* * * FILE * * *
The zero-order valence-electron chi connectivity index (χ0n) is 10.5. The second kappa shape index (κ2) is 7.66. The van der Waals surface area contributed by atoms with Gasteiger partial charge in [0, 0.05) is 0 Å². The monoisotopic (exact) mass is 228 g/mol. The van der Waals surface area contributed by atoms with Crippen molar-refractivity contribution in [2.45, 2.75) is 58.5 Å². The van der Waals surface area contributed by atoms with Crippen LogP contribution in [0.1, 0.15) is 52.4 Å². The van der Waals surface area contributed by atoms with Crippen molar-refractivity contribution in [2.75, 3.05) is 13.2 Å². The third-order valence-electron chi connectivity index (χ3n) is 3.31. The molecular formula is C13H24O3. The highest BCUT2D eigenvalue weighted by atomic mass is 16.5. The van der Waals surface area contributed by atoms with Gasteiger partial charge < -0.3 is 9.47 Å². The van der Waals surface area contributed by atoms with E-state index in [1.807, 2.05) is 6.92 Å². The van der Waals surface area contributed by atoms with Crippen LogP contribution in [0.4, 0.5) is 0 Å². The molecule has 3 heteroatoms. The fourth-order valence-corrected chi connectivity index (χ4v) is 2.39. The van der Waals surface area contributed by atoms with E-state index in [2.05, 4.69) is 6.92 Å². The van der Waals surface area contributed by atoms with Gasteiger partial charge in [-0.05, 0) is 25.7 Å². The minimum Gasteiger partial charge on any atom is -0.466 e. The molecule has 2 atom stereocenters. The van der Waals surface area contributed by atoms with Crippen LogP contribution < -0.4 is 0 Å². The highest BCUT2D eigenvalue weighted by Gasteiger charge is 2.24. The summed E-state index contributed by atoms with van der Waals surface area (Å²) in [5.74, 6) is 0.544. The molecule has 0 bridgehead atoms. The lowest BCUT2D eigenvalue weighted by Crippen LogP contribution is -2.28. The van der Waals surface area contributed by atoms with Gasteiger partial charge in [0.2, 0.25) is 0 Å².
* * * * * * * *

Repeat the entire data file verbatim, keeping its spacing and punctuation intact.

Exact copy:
The zero-order valence-electron chi connectivity index (χ0n) is 10.5. The second kappa shape index (κ2) is 7.66. The van der Waals surface area contributed by atoms with Gasteiger partial charge in [0, 0.05) is 0 Å². The monoisotopic (exact) mass is 228 g/mol. The van der Waals surface area contributed by atoms with Crippen molar-refractivity contribution in [2.45, 2.75) is 58.5 Å². The van der Waals surface area contributed by atoms with Crippen LogP contribution in [0.1, 0.15) is 52.4 Å². The van der Waals surface area contributed by atoms with Crippen molar-refractivity contribution in [2.75, 3.05) is 13.2 Å². The third-order valence-electron chi connectivity index (χ3n) is 3.31. The molecular formula is C13H24O3. The highest BCUT2D eigenvalue weighted by atomic mass is 16.5. The van der Waals surface area contributed by atoms with Gasteiger partial charge < -0.3 is 9.47 Å². The van der Waals surface area contributed by atoms with E-state index in [1.807, 2.05) is 6.92 Å². The van der Waals surface area contributed by atoms with Crippen LogP contribution in [0.4, 0.5) is 0 Å². The molecule has 3 heteroatoms. The fourth-order valence-corrected chi connectivity index (χ4v) is 2.39. The van der Waals surface area contributed by atoms with E-state index in [2.05, 4.69) is 6.92 Å². The van der Waals surface area contributed by atoms with Gasteiger partial charge in [-0.05, 0) is 25.7 Å². The minimum Gasteiger partial charge on any atom is -0.466 e. The molecule has 2 atom stereocenters. The van der Waals surface area contributed by atoms with Crippen LogP contribution < -0.4 is 0 Å². The highest BCUT2D eigenvalue weighted by Gasteiger charge is 2.24. The summed E-state index contributed by atoms with van der Waals surface area (Å²) in [5.74, 6) is 0.544. The molecule has 0 bridgehead atoms. The lowest BCUT2D eigenvalue weighted by Crippen LogP contribution is -2.28. The van der Waals surface area contributed by atoms with Gasteiger partial charge in [0.2, 0.25) is 0 Å².